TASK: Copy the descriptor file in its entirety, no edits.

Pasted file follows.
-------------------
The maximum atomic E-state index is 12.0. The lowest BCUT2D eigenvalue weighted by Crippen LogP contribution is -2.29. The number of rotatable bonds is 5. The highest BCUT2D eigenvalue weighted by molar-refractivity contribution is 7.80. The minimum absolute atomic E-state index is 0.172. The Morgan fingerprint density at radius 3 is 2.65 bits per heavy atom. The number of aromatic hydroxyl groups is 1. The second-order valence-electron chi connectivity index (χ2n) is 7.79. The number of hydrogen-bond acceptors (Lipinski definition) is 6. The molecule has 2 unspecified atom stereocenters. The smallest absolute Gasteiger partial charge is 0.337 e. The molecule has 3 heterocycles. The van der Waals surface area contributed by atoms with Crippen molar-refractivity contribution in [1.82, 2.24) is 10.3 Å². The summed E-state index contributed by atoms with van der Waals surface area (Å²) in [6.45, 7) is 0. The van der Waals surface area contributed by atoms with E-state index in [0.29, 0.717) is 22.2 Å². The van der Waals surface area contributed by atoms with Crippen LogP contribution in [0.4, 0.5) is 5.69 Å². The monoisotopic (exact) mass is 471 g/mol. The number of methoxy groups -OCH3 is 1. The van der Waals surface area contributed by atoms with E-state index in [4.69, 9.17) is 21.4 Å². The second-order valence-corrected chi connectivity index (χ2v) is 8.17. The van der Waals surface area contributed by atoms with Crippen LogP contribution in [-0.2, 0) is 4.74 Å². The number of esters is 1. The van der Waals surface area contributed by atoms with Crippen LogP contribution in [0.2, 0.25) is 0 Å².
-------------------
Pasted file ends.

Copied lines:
The maximum atomic E-state index is 12.0. The lowest BCUT2D eigenvalue weighted by Crippen LogP contribution is -2.29. The number of rotatable bonds is 5. The highest BCUT2D eigenvalue weighted by molar-refractivity contribution is 7.80. The minimum absolute atomic E-state index is 0.172. The Morgan fingerprint density at radius 3 is 2.65 bits per heavy atom. The number of aromatic hydroxyl groups is 1. The second-order valence-electron chi connectivity index (χ2n) is 7.79. The number of hydrogen-bond acceptors (Lipinski definition) is 6. The molecule has 2 unspecified atom stereocenters. The smallest absolute Gasteiger partial charge is 0.337 e. The molecule has 3 heterocycles. The van der Waals surface area contributed by atoms with Crippen molar-refractivity contribution in [1.82, 2.24) is 10.3 Å². The summed E-state index contributed by atoms with van der Waals surface area (Å²) in [6.45, 7) is 0. The van der Waals surface area contributed by atoms with E-state index in [0.29, 0.717) is 22.2 Å². The van der Waals surface area contributed by atoms with Crippen LogP contribution in [0.4, 0.5) is 5.69 Å². The monoisotopic (exact) mass is 471 g/mol. The number of methoxy groups -OCH3 is 1. The van der Waals surface area contributed by atoms with E-state index in [4.69, 9.17) is 21.4 Å². The second-order valence-corrected chi connectivity index (χ2v) is 8.17. The van der Waals surface area contributed by atoms with Crippen LogP contribution in [-0.2, 0) is 4.74 Å². The number of esters is 1. The van der Waals surface area contributed by atoms with Crippen LogP contribution in [0.2, 0.25) is 0 Å².